Investing: Avoid Making This Common and Highly Costly Mistake!

When it comes to investing there are thousands of mistakes you need to avoid, but this is one of the most common and easiest to address.

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When it comes to investing, emotions can play a huge role in your portfolio’s long-term performance. Whether it’s fear of loss or fear of missing out, or just sheer impulse, avoiding decisions made based on emotions is extremely important.

Often, investors know that the safer and more efficient way of investing is to invest for the long-term. Yet many still find high-risk, high-reward TSX stocks hoping for a massive overnight gain.

This is a problem for two reasons. First, by doing this, an investor is giving in to the impulse to buy that high-risk stock, despite knowing your money is better off in a safe long-term dividend-paying stock. However, it’s also a problem because buying highly volatile stocks is an inefficient investing strategy.

Stable long-term investing vs. high-risk investing

Consider two investors, Sarah and John. Sarah has a well-diversified portfolio earning her stable capital gains and dividend income to the tune of 10% per year (a highly likely scenario).

John, on the other hand, only invests in high-risk, high-reward stocks that see major volatility. In years where he does well, John can make a whopping 50% return on his portfolio; however, every three years, his portfolio loses 50% of its value.

If both investors start with $10,000, at the end of 10 years, Sarah would have a portfolio value of more than $25,900 compared to John’s portfolio value of just $21,350. So Sarah outperformed John by more than 20% over the 10 years, just by having a stable and consistent investment portfolio.

It’s been proven repeatedly that buying stocks and holding for the long-term is the best strategy, especially for retail investors. Not only will higher-growth strategies likely perform worse, but investors will also see significant fees too, which the above example didn’t even take into account.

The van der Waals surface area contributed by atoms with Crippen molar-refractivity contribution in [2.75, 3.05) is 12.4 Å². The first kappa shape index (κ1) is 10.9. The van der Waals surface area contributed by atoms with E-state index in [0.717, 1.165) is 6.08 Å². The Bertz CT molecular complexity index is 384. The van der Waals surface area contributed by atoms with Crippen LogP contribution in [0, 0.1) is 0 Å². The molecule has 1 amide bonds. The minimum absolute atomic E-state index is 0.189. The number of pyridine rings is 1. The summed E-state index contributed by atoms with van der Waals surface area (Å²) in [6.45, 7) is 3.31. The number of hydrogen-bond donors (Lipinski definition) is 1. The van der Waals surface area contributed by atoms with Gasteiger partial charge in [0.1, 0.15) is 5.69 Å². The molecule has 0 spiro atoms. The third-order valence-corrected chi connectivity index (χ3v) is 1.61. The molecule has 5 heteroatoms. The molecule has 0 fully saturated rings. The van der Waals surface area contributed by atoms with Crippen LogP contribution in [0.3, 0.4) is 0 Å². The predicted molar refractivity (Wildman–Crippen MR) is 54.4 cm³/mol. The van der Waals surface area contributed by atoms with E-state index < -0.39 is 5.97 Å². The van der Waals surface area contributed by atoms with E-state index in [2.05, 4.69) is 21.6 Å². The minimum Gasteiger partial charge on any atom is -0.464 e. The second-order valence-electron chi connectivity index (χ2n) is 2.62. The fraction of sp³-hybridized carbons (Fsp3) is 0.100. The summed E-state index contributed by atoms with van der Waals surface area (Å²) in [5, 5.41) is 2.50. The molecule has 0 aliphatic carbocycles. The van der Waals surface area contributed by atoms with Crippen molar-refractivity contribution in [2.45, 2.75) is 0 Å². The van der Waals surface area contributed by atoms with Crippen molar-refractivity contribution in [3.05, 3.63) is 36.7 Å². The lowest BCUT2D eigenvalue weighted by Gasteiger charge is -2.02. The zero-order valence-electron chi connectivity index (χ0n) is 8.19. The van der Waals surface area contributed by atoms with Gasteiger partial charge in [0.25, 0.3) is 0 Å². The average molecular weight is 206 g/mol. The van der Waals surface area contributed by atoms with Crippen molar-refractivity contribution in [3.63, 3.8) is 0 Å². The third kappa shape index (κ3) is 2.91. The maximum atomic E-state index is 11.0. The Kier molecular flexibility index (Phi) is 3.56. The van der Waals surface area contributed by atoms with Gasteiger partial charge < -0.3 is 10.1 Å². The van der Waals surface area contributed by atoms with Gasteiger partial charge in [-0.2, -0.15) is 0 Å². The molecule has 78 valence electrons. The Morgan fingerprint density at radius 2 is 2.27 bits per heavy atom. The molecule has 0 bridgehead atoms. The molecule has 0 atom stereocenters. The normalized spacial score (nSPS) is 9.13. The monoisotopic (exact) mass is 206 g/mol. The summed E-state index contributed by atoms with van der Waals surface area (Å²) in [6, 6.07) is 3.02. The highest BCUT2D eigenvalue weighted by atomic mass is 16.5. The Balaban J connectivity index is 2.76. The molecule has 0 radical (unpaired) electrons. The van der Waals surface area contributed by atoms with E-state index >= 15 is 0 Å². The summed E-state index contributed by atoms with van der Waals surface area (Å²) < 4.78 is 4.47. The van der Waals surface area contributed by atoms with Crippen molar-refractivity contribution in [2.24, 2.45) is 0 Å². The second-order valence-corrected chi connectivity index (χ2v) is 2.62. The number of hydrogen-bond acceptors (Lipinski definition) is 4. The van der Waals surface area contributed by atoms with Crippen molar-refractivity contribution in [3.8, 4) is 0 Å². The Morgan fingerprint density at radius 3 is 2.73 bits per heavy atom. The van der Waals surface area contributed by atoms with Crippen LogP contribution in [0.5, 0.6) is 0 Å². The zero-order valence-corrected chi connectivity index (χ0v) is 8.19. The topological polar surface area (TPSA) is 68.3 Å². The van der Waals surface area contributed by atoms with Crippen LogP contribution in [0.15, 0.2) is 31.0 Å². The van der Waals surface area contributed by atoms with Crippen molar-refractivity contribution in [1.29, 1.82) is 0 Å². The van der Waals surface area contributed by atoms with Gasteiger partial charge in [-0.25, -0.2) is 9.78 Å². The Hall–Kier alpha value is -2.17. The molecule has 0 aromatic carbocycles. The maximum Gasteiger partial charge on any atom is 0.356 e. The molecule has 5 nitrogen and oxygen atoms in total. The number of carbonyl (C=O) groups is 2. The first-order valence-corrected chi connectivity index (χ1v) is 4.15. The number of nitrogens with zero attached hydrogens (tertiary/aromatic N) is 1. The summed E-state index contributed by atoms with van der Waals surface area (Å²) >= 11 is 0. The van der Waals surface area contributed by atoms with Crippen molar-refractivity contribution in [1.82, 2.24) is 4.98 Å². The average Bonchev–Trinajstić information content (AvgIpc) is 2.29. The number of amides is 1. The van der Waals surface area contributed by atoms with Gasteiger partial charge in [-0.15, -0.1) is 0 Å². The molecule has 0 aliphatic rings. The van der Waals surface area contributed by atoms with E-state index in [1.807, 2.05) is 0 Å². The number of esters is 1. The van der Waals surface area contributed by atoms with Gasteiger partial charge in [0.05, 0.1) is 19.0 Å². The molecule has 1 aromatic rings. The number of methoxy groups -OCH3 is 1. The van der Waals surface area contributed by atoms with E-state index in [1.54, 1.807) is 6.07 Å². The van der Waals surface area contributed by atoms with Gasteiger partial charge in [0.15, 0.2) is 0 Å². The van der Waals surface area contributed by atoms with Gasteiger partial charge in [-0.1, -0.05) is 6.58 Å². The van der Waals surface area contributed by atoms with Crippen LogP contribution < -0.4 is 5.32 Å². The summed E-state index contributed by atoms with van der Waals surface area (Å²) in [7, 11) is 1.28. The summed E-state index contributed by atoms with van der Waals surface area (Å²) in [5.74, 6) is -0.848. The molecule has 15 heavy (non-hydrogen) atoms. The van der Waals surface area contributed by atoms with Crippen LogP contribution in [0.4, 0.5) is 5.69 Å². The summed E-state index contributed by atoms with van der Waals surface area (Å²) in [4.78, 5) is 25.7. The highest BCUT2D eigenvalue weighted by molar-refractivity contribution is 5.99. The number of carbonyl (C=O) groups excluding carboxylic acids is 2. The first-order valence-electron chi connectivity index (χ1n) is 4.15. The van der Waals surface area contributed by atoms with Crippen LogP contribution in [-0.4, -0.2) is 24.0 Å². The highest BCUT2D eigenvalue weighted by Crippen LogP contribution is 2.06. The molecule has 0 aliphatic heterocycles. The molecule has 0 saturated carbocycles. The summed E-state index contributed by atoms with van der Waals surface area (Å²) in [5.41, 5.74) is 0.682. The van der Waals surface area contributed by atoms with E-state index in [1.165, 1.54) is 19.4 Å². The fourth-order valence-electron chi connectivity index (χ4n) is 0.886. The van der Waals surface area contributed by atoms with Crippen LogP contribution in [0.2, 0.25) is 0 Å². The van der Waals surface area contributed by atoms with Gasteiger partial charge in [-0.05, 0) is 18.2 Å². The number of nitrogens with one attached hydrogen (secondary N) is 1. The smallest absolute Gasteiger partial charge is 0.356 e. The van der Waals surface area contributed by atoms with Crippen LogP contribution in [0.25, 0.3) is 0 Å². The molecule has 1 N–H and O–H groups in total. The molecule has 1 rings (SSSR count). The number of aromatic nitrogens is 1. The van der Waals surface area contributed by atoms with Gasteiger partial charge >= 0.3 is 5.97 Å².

Perfect long-term growth stock

That said, just because you should buy and hold stocks for long periods doesn’t mean you can’t still earn massive returns on your money.

An investor who bought Shopify Inc (TSX:SHOP)(NYSE:SHOP) just five years ago to hold for the long term would have made more than 3,200% by now or more than 100% compounded annually.

This is because long-term investors have exposure to the company rapidly increasing its sales and improving its platform considerably. The improvement in its platform has made it even easier for businesses to start selling online and is a key factor in why Shopify’s growth numbers are so astronomical.

This improved platform drastically helps merchants to expand their business. Because it’s so powerful, these companies almost always continue using the platform, meaning that almost all of Shopify’s revenue will continue to be recurring.

Shopify has also gotten a significant boost from the pandemic forcing more merchants to move online. And with growing technology around the sector, increased delivery times, and more consumers adapting, the e-commerce trend will continue to grow at faster and faster rates.

That’s why Shopify continues to be one of the top long-term growth stocks for TSX investors to buy and hold.

Bottom line

With constant news coming out of the stock market and continuous developments, it can seem like moving in and out of stocks or buying the highest-risk names might be a good growth strategy.

We have seen repeatedly, however, that the best investments are those high-quality businesses that you buy and forget about.

Let the stock do its work growing and compounding your money while you focus on finding the next high-quality investment you’re going to make.

This article represents the opinion of the writer, who may disagree with the “official” recommendation position of a Motley Fool premium service or advisor. We’re Motley! Questioning an investing thesis — even one of our own — helps us all think critically about investing and make decisions that help us become smarter, happier, and richer, so we sometimes publish articles that may not be in line with recommendations, rankings or other content.

Fool contributor Daniel Da Costa has no position in any of the stocks mentioned. Tom Gardner owns shares of Shopify. The Motley Fool owns shares of and recommends Shopify and Shopify.

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